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# Simulation Motion Helps With Difficult Billiard Shots

Several engineers here at 3DVision got together recently and played billiards.  While expressing our favor towards the game we discussed the mathematics and mechanics involved.  No matter how you look at it, Geometry and Physics rule the billiard table.

Which brings me to Simulation Motion, the attempt here is to accurately predict tough billiard shots using the Motion Analysis package.

This blog details the first attempt at Simulating a billiard shot. The model was created to gain information for future Motion Analysis; the model is comprised of a billiard table, two billiard balls, and a cue.

The billiard table is a multi-body part allowing for different material properties depicting the slate bed and rubber rails.

The billiard balls are either composed of Bakelite or Aramith.  Bakelite is the custom material in billiard balls in the 1970s; its polymer blend has a wealth of material information specifically for this application.   The newest material, Aramith, has replaced Bakelite since the 1990’s.  However, there is little information on its material specs.   Looking into the playability between the two materials, credible sources say there is no difference between the billiard balls.  In this model Bakelite is the best material, and is used for the billiard balls.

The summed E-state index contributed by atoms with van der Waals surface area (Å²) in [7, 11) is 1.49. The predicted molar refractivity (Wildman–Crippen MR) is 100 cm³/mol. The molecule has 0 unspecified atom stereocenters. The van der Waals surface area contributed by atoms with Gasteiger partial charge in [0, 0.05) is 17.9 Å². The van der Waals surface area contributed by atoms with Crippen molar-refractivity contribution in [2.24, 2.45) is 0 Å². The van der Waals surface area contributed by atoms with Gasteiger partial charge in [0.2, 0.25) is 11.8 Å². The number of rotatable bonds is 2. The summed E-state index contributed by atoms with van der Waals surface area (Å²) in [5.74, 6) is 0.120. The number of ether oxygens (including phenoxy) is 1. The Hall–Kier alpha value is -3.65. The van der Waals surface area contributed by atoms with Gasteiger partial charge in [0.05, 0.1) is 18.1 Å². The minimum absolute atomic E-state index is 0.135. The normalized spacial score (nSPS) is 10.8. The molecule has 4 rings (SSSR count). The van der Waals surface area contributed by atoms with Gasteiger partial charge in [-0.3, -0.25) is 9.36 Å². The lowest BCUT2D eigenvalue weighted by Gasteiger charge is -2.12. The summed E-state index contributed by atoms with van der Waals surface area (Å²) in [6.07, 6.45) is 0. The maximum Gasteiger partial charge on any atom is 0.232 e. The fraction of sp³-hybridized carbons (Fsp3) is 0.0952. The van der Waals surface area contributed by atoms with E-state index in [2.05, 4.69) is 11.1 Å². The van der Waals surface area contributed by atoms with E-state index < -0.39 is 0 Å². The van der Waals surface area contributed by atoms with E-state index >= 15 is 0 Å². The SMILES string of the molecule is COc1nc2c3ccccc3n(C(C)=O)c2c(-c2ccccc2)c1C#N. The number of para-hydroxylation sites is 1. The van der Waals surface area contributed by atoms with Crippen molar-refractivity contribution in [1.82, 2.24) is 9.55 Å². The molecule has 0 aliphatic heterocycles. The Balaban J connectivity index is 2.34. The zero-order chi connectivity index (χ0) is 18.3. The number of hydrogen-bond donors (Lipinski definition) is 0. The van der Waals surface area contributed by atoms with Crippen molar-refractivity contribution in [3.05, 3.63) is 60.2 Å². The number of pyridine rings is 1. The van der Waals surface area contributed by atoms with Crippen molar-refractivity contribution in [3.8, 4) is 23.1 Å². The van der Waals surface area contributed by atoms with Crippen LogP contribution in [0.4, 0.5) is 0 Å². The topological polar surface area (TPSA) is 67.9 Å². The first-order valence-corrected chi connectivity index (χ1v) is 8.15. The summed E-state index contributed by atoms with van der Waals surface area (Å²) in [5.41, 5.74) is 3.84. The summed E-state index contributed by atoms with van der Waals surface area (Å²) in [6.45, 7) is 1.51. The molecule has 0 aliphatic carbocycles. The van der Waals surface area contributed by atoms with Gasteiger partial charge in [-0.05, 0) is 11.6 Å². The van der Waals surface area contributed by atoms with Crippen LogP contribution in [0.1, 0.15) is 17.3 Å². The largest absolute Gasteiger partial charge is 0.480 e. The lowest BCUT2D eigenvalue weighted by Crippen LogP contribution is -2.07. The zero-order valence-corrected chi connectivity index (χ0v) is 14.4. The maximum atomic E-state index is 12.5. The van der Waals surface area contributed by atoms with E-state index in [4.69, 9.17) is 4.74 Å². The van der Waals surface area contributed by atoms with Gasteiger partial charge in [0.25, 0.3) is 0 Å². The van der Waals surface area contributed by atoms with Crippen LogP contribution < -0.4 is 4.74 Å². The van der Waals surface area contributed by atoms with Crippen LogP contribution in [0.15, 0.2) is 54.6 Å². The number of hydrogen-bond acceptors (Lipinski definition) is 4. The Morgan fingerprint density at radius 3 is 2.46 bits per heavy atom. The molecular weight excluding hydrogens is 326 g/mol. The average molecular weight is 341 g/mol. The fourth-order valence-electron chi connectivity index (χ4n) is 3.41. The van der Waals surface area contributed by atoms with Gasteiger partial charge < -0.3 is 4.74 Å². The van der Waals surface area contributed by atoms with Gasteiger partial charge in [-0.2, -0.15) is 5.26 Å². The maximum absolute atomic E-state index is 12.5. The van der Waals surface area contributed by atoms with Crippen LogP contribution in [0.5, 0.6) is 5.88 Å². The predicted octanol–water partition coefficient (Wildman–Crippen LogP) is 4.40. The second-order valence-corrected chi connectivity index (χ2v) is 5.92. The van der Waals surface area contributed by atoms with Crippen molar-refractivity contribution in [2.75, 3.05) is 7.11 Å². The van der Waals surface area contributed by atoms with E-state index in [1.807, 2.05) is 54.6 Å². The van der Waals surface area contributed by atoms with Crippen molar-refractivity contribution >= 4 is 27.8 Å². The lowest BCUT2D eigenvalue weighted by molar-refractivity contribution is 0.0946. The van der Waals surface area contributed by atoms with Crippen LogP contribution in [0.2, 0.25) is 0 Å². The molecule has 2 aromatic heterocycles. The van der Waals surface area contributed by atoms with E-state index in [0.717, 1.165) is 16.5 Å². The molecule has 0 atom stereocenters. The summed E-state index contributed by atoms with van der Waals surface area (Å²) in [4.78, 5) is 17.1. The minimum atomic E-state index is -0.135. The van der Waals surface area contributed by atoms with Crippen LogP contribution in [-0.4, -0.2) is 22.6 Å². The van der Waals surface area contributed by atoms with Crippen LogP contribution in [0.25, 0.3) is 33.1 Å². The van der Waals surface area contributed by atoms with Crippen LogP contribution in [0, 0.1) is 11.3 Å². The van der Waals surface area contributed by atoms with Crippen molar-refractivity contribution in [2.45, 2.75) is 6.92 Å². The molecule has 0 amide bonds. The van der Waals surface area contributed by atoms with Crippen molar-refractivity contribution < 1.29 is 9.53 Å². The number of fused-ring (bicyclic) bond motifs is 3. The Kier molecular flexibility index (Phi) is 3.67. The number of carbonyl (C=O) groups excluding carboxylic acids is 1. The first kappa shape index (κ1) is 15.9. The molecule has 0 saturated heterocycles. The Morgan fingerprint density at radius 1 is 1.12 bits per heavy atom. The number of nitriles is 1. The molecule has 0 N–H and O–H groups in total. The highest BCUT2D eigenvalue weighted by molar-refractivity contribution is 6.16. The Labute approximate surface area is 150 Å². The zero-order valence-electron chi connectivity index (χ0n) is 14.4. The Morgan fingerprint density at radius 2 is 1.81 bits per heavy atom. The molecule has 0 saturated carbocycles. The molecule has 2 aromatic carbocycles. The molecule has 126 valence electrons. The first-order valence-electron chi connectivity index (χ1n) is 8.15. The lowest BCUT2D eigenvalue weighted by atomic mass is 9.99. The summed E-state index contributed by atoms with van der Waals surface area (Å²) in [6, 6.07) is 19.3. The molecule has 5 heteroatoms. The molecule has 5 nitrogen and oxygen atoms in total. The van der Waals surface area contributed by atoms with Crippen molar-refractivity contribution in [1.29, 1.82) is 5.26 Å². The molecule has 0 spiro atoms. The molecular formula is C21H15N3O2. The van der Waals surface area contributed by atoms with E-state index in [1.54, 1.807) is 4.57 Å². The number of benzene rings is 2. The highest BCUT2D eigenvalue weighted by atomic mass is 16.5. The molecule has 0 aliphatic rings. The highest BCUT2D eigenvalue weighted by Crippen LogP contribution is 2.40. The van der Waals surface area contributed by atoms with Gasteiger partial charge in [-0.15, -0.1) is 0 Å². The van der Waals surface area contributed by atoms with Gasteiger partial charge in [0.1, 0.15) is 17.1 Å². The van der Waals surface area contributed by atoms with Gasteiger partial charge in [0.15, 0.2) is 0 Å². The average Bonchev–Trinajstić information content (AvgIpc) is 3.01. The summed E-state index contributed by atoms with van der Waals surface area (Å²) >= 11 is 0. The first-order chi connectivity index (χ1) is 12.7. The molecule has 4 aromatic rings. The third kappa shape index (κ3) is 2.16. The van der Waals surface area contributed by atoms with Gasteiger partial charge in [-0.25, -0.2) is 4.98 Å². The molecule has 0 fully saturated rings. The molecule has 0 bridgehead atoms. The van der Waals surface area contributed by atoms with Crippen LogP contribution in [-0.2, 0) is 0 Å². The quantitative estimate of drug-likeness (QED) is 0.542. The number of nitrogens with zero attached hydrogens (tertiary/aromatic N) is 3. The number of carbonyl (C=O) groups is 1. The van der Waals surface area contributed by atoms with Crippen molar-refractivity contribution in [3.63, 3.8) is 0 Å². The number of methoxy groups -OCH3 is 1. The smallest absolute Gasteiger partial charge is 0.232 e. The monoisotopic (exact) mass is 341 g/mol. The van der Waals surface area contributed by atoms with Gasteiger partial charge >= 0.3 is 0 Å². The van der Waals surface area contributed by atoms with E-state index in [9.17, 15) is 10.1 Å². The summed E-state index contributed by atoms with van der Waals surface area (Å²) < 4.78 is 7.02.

The cue is Rock Maple with a rubber tip.  (Rubber is used instead of a layered cowhide tip due to lack of material specifications on leather.)

Contact conditions were specified between the table rails and the billiard balls, billiard balls and table bed, billiard ball to billiard ball, and cue ball to cue stick.

A displacement was assigned for the cue acting through 3″ of movement in 0.25 seconds.

Motion accurately simulated a basic cut shot.  This is a preliminary setup using assumed friction coefficients and material properties.  This trial run demonstrates the setup of more advanced real world billiard shots including: adding English and draw to the cue ball to allow for proper cue ball placement for subsequent shots.